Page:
GREAT RACING AND WAGERING PREAKNESS WEEK AT PIMLICO
GREAT RACING AND WAGERING PREAKNESS WEEK AT PIMLICO
The Preakness Stakes, the second jewel of Thoroughbred racing's Triple Crown, will be run Saturday, May 21 - in its usual spot two weeks after the Kentucky Derby. With the Kentucky Derby winner and a nearly-full starting gate of other 3-year-olds heading to Baltimore for the Preakness, plus tons more top horses lining-up for a total of 14 other stakes races to be run at Pimlico on Friday and Saturday, including five Graded stakes, this is the perfect time for handicappers to turn their attention to Pimlico.
The 2016 Preakness could feature an 11-12 horse field led by undefeated Kentucky Derby winner Nyquist. This running of the Preakness is stacking-up as very unusual, in that most of the field will be made-up of new shooters with very few also-rans from the Kentucky Derby taking another shot at Nyquist at Pimlico. From the Derby, Nyquist's only repeat challengers will be runner-up Exaggerator and ninth-place finisher Lani. Third-place finisher Gun Runner is considered "possible."
The rest of the Preakness field will be made up of new shooters, including both Kentucky Derby also-eligibles, Cherry Wine and Laoban. Cherry Wine, trained by Dale Romans, was fourth in the Rebel and third in the Blue Grass. Laoban, trained by Eric Guillot, has had a solid year so far, placing third in the Sham Stakes, second in the Gotham, and fourth in the Blue Grass.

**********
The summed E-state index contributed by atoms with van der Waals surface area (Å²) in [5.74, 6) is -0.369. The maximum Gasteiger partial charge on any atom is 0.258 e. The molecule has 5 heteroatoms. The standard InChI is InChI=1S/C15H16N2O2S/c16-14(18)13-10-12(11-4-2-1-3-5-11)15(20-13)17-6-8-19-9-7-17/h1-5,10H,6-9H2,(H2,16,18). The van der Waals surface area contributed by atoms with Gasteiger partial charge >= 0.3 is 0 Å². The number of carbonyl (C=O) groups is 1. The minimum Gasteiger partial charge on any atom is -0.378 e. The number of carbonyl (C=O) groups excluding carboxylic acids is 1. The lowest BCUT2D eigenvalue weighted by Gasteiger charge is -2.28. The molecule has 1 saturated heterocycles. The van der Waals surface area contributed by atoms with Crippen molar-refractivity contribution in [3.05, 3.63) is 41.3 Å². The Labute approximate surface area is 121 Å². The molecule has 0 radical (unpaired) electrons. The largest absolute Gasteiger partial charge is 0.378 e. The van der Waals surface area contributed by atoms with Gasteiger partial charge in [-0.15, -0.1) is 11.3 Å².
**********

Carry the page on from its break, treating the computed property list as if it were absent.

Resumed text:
The remaining six Preakness probables include Awesome Speed, Collected, Dazzling Gem, Fellowship, Stradivari, and Uncle Lino. The most interesting of that group looks like the Bob Baffert-trained Collected, who won the Lexington Stakes at Keeneland in his last start but was excluded from the Kentucky Derby with not enough qualifying points. The Todd Pletcher-trained Stradivari also has merits, winning two of his three starts so far including a Keeneland allowance that he won off a layoff with a 100 Beyer speed figure.
The Preakness Day card - with a total of 14 races beginning at 10:30 a.m. including a multitude of undercard stakes races - is annually one of the year's best race cards. So many horseplayers will be betting so much on Pimlico during the Preakness Friday-Saturday weekend, which contains the majority of the stakes races to be run during the entirety of the Pimlico meet.
Friday, May 20 is Black-Eyed Susan/Pimlico Special Day, which kicks-off a fantastic two-days of racing at Pimlico. Friday and Saturday, May 20-21, will feature 15 of the 16 stakes races to be contested at Pimlico this year.
The Preakness weekend action at Pimlico starts early on Friday, where the $250,000 Black-Eyed Susan Stakes headlines a 14-race card that also includes 7 stakes races. The co-feature will be the $300,000 Pimlico Special, and the highly-bettable undercard includes races like the Jim McKay Turf Sprint, the Miss Preakness, the Skipat Stakes, the Rollicking Stakes, the Hilltop Stakes, and the Dupont Distaff.
Friday's race card will lead nicely into the Pimlico meet's headline event on Saturday, May 21 - Preakness Day.
Preakness Day will be a day of four graded stakes races including undercard events, the G3, $150,000 Maryland Sprint Handicap, the G3, $150,000 Gallorette Handicap, and the G2, $250,000 Dixie Stakes on the turf. Four more ungraded stakes will also be on the card, including the Chick Lang Stakes, The Very One Stakes, the James W. Murphy Stakes, and The Sir Barton.